My sister Margaret and I arrived in Ashburton at Easter 1945. We came straight from boarding school to the Vicarage, our new home; our parents had moved from North Devon while we were away. We were thrilled with the lovely Queen Anne house with its large garden, lots of room for us to play outside and a large bedroom each. We were 11 years old and had spent the first years of our life in a small village, so this was an amazing change. Ashburton was a small market town but it seemed quite a large one to us. Just a few thousand people lived there then, and much more traffic going through than we had known. There were four main streets with a Bull Ring at the crossroads,a large stone edifice with large iron rings set into it on all sides. It was very old, and presumably used to tether bulls during the cattle markets, for sale or for hire maybe. There was also a Pannier Market, with many stalls or stone shelters where people would come into the town to sell their wares. I remember a Medieval Fair one year when we all dressed up and processed to the Market and sold the contents at our various stalls. Margaret and I dressed up as nuns and helped at a Church stall, my sister sold a lot of tiles she had painted with Saints and Canterbury Pilgrims! Many years later, long after we had left, it was removed for a large car park, much needed for a rapidly enlarging town. West Street, where we lived, went out towards Plymouth, East Street met at the Bull Ring and continued on to the Exeter Road. Across from these was North Street, leading up to the moor and the Ashburton marble quarry. Last was St Lawrence Lane leading down to the Cattle Market and the Railway Station. In that street there was an old building which once had been a Grammar School but in our time was a Junior School and the Library. The older children went by train to Totnes to the school there.. This Lane became flooded very quickly in torrential rain and the owners of the town houses there all had flood boards,to insert in front of their doors to prevent the water entering their house!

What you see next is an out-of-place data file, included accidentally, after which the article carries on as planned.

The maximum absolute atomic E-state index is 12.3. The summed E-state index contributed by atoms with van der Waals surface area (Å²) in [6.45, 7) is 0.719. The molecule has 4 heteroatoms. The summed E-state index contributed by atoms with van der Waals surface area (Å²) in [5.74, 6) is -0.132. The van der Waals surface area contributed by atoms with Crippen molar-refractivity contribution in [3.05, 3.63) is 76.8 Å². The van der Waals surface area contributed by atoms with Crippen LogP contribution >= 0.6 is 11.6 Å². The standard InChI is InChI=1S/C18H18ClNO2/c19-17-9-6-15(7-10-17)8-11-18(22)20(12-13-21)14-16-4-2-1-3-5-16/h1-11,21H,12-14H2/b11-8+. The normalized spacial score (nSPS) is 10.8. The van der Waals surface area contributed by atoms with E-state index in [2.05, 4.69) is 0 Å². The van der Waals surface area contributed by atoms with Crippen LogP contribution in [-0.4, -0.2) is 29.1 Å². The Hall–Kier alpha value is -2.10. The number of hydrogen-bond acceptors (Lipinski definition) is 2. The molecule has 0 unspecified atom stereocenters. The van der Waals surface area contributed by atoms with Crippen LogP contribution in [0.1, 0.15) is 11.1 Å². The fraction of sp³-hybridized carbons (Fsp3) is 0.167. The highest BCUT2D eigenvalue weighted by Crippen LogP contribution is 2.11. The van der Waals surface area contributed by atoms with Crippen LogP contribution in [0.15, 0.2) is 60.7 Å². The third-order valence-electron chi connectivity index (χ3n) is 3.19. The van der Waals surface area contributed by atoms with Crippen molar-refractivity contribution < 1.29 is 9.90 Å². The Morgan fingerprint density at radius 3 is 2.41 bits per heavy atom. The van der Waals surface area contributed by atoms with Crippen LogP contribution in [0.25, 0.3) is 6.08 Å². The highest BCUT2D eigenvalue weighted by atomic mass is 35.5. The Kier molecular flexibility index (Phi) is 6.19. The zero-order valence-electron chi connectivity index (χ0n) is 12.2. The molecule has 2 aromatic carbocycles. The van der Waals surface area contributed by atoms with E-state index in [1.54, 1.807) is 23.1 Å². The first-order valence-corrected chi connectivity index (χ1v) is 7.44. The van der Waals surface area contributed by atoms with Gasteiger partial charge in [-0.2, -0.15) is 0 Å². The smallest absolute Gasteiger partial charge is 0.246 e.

The town had a Portreeve instead of a Mayor, and was appointed every few years, with an inaugural procession up to the Town Hall and every year there was a Portreeve's Dinner.In the summer we danced in the streets a floral dance with a band playing and we danced a folk dance to a particular tune. We noticed that we lost some dancers as we approached a pub and there were quite a few of those on our route--but they returned later!
From my own collection.
There were several shops, owned by the people in them who were so friendly, we knew them well. The Misses Butler, two lovely, smiley ladies owned the wool shop with lots of millinery items and their beloved cats were often on the counter. They were Sacristans at our Church and also ran the Sunday School. There were about 100 children who came every Sunday to the Church Hall and were given a little book to put a sticker in ( appropriate for the lesson they were taught.) We went of course and it was rather enjoyable. Every year they all went in a bus for the Sunday School outing to Teignmouth with 6d to spend! Also there was a Sunday School tea, lots of food such as large buns with cream and jam and many different kinds of cake with squash, a great treat for us all. Then each child was given a Sunday School prize, a book for them to take home. I’m sure most of the food was provided by the large bakery, Barnes, all cooked on the premises.
From Pat Blayney:
In those days, there was a burnt down mansion near Greenside, and the grounds there were a haven for us to play in.**
Upon leaving Ashburton High School/Greylands, I worked at H.B. Cook Hairdresser, where I served an apprenticeship. I worked there for just over three years and then emigrated to Canada with my mother.